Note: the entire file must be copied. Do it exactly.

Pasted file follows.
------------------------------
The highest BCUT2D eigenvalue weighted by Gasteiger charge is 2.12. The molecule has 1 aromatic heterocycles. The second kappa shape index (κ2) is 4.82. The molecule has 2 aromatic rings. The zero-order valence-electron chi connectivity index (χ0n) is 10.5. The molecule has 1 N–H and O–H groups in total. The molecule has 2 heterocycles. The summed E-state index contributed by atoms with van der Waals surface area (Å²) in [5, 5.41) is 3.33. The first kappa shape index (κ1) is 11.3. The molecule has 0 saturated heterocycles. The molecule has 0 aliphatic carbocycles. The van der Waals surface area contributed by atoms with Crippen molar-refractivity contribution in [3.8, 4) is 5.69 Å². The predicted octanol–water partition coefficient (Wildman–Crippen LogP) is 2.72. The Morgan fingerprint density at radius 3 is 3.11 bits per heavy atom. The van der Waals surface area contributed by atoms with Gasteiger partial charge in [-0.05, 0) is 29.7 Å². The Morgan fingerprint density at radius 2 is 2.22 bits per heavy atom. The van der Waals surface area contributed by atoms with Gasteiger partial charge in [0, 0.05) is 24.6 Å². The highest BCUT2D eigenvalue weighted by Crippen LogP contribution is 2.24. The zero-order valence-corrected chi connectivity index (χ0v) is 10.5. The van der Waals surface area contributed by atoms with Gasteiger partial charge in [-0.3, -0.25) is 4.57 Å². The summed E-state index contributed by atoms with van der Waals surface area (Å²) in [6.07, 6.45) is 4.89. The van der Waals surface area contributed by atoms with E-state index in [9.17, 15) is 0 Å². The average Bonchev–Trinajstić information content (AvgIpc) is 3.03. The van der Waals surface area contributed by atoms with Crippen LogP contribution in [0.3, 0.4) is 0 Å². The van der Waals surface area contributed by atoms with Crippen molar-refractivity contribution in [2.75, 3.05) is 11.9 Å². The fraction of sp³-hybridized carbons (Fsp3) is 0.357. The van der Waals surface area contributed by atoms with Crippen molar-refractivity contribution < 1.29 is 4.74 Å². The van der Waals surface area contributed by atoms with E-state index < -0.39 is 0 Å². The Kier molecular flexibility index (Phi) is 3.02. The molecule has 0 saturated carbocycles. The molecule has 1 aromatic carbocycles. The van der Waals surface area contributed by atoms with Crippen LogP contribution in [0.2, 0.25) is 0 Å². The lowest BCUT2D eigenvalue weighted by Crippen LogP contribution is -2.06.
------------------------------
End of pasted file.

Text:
The highest BCUT2D eigenvalue weighted by Gasteiger charge is 2.12. The molecule has 1 aromatic heterocycles. The second kappa shape index (κ2) is 4.82. The molecule has 2 aromatic rings. The zero-order valence-electron chi connectivity index (χ0n) is 10.5. The molecule has 1 N–H and O–H groups in total. The molecule has 2 heterocycles. The summed E-state index contributed by atoms with van der Waals surface area (Å²) in [5, 5.41) is 3.33. The first kappa shape index (κ1) is 11.3. The molecule has 0 saturated heterocycles. The molecule has 0 aliphatic carbocycles. The van der Waals surface area contributed by atoms with Crippen molar-refractivity contribution in [3.8, 4) is 5.69 Å². The predicted octanol–water partition coefficient (Wildman–Crippen LogP) is 2.72. The Morgan fingerprint density at radius 3 is 3.11 bits per heavy atom. The van der Waals surface area contributed by atoms with Gasteiger partial charge in [-0.05, 0) is 29.7 Å². The Morgan fingerprint density at radius 2 is 2.22 bits per heavy atom. The van der Waals surface area contributed by atoms with Gasteiger partial charge in [0, 0.05) is 24.6 Å². The highest BCUT2D eigenvalue weighted by Crippen LogP contribution is 2.24. The zero-order valence-corrected chi connectivity index (χ0v) is 10.5. The van der Waals surface area contributed by atoms with Gasteiger partial charge in [-0.3, -0.25) is 4.57 Å². The summed E-state index contributed by atoms with van der Waals surface area (Å²) in [6.07, 6.45) is 4.89. The van der Waals surface area contributed by atoms with E-state index in [9.17, 15) is 0 Å². The average Bonchev–Trinajstić information content (AvgIpc) is 3.03. The van der Waals surface area contributed by atoms with Crippen LogP contribution in [0.3, 0.4) is 0 Å². The van der Waals surface area contributed by atoms with Crippen molar-refractivity contribution in [2.75, 3.05) is 11.9 Å². The fraction of sp³-hybridized carbons (Fsp3) is 0.357. The van der Waals surface area contributed by atoms with Crippen molar-refractivity contribution < 1.29 is 4.74 Å². The van der Waals surface area contributed by atoms with E-state index < -0.39 is 0 Å². The Kier molecular flexibility index (Phi) is 3.02. The molecule has 0 saturated carbocycles. The molecule has 1 aromatic carbocycles. The van der Waals surface area contributed by atoms with Crippen LogP contribution in [0.2, 0.25) is 0 Å². The lowest BCUT2D eigenvalue weighted by Crippen LogP contribution is -2.06.